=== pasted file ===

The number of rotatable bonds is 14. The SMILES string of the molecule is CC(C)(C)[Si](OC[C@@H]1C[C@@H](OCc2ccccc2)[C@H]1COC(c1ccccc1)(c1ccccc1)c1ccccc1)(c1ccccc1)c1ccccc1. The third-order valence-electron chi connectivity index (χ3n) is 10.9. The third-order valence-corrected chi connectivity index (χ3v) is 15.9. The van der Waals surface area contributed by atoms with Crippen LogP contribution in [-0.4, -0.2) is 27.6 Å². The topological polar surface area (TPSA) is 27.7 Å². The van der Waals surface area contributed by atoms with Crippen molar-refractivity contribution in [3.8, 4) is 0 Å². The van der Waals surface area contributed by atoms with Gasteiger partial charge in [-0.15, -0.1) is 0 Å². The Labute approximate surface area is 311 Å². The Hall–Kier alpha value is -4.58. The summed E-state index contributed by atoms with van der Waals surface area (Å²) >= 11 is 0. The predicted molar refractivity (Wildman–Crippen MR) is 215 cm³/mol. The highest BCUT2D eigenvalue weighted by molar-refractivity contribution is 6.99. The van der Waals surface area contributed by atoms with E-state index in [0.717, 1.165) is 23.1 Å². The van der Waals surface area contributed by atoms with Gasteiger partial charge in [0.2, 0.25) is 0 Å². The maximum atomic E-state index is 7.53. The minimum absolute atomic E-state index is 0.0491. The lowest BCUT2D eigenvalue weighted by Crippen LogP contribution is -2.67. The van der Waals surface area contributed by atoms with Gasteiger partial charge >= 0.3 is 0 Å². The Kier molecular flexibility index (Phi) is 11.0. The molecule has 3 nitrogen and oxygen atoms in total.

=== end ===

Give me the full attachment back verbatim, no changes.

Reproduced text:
The number of rotatable bonds is 14. The SMILES string of the molecule is CC(C)(C)[Si](OC[C@@H]1C[C@@H](OCc2ccccc2)[C@H]1COC(c1ccccc1)(c1ccccc1)c1ccccc1)(c1ccccc1)c1ccccc1. The third-order valence-electron chi connectivity index (χ3n) is 10.9. The third-order valence-corrected chi connectivity index (χ3v) is 15.9. The van der Waals surface area contributed by atoms with Crippen LogP contribution in [-0.4, -0.2) is 27.6 Å². The topological polar surface area (TPSA) is 27.7 Å². The van der Waals surface area contributed by atoms with Crippen molar-refractivity contribution in [3.8, 4) is 0 Å². The van der Waals surface area contributed by atoms with Gasteiger partial charge in [-0.15, -0.1) is 0 Å². The Labute approximate surface area is 311 Å². The Hall–Kier alpha value is -4.58. The summed E-state index contributed by atoms with van der Waals surface area (Å²) >= 11 is 0. The predicted molar refractivity (Wildman–Crippen MR) is 215 cm³/mol. The highest BCUT2D eigenvalue weighted by molar-refractivity contribution is 6.99. The van der Waals surface area contributed by atoms with E-state index in [0.717, 1.165) is 23.1 Å². The van der Waals surface area contributed by atoms with Gasteiger partial charge in [0.2, 0.25) is 0 Å². The maximum atomic E-state index is 7.53. The minimum absolute atomic E-state index is 0.0491. The lowest BCUT2D eigenvalue weighted by Crippen LogP contribution is -2.67. The van der Waals surface area contributed by atoms with Gasteiger partial charge >= 0.3 is 0 Å². The Kier molecular flexibility index (Phi) is 11.0. The molecule has 3 nitrogen and oxygen atoms in total.